Before the big event of December 31, 2005, was another big event, that played out three days earlier. Beginning just as morning dawned on December 27th, a major Pacific storm blustered through the region, dropping 2.59 inches of rain before it petered out the following morning. This event caused the Laguna’s stage gauge at Stony Point Road to shoot up more than eight feet, as runoff entered the Bellevue-Wilfred channel, Copeland, Gossage and Hinebaugh creeks, and smaller tributaries in the region, all sending their waters at once to the constricting confluence under the Stony Point Road bridge. The gauge read 86.72 feet by 9:30 A.M. on December 28th: low enough to keep water flowing under the bridge by about two feet, but high enough to close down Rohnert Park Expressway just to the east.
While the waters subsided the following day, the newspaper headlines were beginning to talk about “Gearing up for the next onslaught,” and “Bracing for weekend flood.” Short-term forecasts early the next day, December 30, were predicting four inches of rain overnight.
Having seen the extraordinary heights at both Bellevue-Wilfred channel and at the Occidental bridge across the Laguna, I took this latest forecast seriously, and swung into action. I wanted to witness the event fully, but I wanted to do it in a way that would provide me with a better understanding of how the Laguna swells and subsides. I wanted to capture enough data to allow me to accurately depict the flood wave movement through the system, and to determine a simple question: why does the Laguna near Sebastopol always seem to be at its glory—its widest and highest—a day or two after a storm?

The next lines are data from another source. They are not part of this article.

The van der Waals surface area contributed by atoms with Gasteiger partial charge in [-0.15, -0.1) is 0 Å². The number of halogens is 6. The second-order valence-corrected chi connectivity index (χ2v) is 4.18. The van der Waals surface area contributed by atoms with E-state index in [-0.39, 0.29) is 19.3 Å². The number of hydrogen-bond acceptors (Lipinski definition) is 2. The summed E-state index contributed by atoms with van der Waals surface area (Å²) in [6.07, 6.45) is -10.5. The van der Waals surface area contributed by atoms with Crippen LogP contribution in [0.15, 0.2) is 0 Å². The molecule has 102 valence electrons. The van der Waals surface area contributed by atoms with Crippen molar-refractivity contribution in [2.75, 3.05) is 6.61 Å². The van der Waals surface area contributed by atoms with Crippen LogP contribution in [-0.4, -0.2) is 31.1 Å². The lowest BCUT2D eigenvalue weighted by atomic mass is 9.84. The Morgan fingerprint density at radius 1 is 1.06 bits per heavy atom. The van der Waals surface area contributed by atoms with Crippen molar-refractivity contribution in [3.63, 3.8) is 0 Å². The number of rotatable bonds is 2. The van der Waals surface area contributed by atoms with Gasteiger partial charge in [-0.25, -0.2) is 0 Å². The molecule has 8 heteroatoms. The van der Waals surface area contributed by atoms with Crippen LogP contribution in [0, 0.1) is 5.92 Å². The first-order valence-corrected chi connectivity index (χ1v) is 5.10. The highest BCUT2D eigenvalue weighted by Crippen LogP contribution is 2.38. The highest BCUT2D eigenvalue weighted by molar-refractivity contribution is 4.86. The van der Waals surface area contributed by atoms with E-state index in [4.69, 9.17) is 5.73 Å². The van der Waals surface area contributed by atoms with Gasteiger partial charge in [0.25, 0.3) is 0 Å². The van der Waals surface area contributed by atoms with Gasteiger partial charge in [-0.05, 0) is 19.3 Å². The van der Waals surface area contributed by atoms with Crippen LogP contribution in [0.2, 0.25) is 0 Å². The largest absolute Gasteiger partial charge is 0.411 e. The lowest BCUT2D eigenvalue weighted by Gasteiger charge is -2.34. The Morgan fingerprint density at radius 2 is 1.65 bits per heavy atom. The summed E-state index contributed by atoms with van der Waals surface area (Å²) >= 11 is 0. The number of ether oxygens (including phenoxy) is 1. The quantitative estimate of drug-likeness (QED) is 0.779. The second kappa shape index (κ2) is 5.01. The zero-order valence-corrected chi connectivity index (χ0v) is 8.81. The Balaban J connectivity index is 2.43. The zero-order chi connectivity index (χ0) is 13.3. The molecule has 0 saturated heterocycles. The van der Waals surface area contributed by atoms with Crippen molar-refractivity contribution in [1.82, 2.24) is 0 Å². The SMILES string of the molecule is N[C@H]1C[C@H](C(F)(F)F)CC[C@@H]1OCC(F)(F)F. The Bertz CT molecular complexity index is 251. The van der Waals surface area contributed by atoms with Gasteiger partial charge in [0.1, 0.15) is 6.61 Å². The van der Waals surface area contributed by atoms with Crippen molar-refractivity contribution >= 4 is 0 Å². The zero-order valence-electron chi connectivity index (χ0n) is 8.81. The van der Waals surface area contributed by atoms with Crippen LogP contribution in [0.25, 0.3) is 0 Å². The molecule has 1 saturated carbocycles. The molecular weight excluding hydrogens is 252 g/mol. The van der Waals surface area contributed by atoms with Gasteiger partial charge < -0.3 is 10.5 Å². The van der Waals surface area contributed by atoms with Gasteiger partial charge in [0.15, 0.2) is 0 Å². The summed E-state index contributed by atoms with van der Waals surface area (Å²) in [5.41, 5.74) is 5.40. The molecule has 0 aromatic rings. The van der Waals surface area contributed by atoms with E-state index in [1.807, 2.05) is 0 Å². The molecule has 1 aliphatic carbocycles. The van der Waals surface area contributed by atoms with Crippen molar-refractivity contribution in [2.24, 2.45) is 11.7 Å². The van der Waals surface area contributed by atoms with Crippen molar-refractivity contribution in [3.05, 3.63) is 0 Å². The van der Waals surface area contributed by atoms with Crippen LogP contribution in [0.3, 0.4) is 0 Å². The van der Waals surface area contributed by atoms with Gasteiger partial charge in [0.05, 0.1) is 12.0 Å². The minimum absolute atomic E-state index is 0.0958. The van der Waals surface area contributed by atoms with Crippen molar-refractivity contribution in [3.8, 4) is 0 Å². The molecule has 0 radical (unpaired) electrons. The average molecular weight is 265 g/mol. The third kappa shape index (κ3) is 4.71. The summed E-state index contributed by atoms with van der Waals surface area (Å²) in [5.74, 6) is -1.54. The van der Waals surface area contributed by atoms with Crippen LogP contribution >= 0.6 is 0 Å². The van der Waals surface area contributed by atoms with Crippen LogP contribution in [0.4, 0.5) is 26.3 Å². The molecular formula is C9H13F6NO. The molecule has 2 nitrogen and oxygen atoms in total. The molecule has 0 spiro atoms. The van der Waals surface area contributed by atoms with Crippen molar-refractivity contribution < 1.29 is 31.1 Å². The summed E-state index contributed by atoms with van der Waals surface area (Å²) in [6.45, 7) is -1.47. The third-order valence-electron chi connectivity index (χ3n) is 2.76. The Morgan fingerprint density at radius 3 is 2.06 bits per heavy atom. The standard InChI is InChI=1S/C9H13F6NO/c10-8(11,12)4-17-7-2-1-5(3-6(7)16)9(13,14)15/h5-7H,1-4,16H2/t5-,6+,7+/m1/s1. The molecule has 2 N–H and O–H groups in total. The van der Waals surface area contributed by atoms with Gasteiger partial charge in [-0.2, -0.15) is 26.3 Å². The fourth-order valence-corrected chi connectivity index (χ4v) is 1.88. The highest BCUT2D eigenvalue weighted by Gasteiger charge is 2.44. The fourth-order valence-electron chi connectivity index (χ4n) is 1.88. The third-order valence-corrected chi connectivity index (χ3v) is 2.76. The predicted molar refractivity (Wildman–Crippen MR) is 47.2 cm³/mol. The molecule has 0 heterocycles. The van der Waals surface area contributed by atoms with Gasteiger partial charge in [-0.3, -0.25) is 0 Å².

That night I went to my office and created a custom set of maps to enable me to navigate the back roads, while also allowing me to pick up simple readings of elevation. For so long, people had been talking about the 76-foot flood line—the FEMA determined elevation of the so called 100-year event—that I wanted to see for myself what it looked like. With my custom set of eleven maps, I was prepared for a full day of reconnaissance.
My goal was to map the inundation level of the impending flood. Armed with a fully charged battery in my camera, a hand held GPS device, eleven custom made maps with one-foot contours, and a full tank of gas, I set out early Saturday morning to capture as much of the floodwater’s crest as I could. I snapped photos of every road/stream crossing south of Sebastopol to Cotati. My return trek through the swamped roads of the Santa Rosa Plain made for slow going, and bridge closures at every major cross point confined me to the eastern side of the Laguna.
It wasn’t until I reached the confluence of the Laguna—Mark West complex, near River Road, that I was finally able to cross westward. Here especially, the immensity of the water captured my attention; I had always heard about the backwater effect of the Russian River at this point, but to see the oceanic-like inundation firsthand was to finally turn me into a believer.